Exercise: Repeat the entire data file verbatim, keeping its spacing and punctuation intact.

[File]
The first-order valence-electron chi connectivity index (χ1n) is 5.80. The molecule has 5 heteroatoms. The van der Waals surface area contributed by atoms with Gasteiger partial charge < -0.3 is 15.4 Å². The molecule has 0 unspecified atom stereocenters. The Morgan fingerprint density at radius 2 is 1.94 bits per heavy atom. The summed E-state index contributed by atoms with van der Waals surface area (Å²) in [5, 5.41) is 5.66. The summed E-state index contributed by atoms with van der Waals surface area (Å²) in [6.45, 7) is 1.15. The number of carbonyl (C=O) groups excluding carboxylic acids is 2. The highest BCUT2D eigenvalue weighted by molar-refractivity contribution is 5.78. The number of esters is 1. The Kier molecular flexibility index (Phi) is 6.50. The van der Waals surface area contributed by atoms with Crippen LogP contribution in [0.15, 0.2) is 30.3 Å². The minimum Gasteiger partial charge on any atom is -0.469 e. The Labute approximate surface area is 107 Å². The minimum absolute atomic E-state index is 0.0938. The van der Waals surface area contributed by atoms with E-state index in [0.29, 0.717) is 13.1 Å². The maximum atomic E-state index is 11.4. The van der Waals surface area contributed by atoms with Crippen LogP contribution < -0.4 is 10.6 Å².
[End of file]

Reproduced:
The first-order valence-electron chi connectivity index (χ1n) is 5.80. The molecule has 5 heteroatoms. The van der Waals surface area contributed by atoms with Gasteiger partial charge < -0.3 is 15.4 Å². The molecule has 0 unspecified atom stereocenters. The Morgan fingerprint density at radius 2 is 1.94 bits per heavy atom. The summed E-state index contributed by atoms with van der Waals surface area (Å²) in [5, 5.41) is 5.66. The summed E-state index contributed by atoms with van der Waals surface area (Å²) in [6.45, 7) is 1.15. The number of carbonyl (C=O) groups excluding carboxylic acids is 2. The highest BCUT2D eigenvalue weighted by molar-refractivity contribution is 5.78. The number of esters is 1. The Kier molecular flexibility index (Phi) is 6.50. The van der Waals surface area contributed by atoms with Crippen LogP contribution in [0.15, 0.2) is 30.3 Å². The minimum Gasteiger partial charge on any atom is -0.469 e. The Labute approximate surface area is 107 Å². The minimum absolute atomic E-state index is 0.0938. The van der Waals surface area contributed by atoms with E-state index in [0.29, 0.717) is 13.1 Å². The maximum atomic E-state index is 11.4. The van der Waals surface area contributed by atoms with Crippen LogP contribution < -0.4 is 10.6 Å².